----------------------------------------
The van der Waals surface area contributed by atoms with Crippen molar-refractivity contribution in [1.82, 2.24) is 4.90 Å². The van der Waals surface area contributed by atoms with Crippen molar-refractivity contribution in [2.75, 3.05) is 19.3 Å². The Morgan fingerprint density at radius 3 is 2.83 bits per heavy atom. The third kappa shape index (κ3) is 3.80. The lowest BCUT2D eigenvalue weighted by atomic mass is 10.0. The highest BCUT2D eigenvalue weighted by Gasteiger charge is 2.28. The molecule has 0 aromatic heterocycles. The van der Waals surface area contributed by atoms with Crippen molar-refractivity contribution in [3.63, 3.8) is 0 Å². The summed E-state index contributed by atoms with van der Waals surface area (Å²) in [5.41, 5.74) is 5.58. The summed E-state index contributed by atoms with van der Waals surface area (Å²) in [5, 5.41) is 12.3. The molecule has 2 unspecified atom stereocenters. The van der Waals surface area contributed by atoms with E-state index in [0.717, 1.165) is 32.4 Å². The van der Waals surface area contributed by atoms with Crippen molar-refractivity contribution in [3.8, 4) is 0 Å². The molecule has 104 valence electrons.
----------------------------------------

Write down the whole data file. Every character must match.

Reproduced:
The van der Waals surface area contributed by atoms with Crippen molar-refractivity contribution in [1.82, 2.24) is 4.90 Å². The van der Waals surface area contributed by atoms with Crippen molar-refractivity contribution in [2.75, 3.05) is 19.3 Å². The Morgan fingerprint density at radius 3 is 2.83 bits per heavy atom. The third kappa shape index (κ3) is 3.80. The lowest BCUT2D eigenvalue weighted by atomic mass is 10.0. The highest BCUT2D eigenvalue weighted by Gasteiger charge is 2.28. The molecule has 0 aromatic heterocycles. The van der Waals surface area contributed by atoms with Crippen molar-refractivity contribution in [3.63, 3.8) is 0 Å². The summed E-state index contributed by atoms with van der Waals surface area (Å²) in [5.41, 5.74) is 5.58. The summed E-state index contributed by atoms with van der Waals surface area (Å²) in [5, 5.41) is 12.3. The molecule has 2 unspecified atom stereocenters. The van der Waals surface area contributed by atoms with E-state index in [0.717, 1.165) is 32.4 Å². The van der Waals surface area contributed by atoms with Crippen molar-refractivity contribution in [3.8, 4) is 0 Å². The molecule has 104 valence electrons.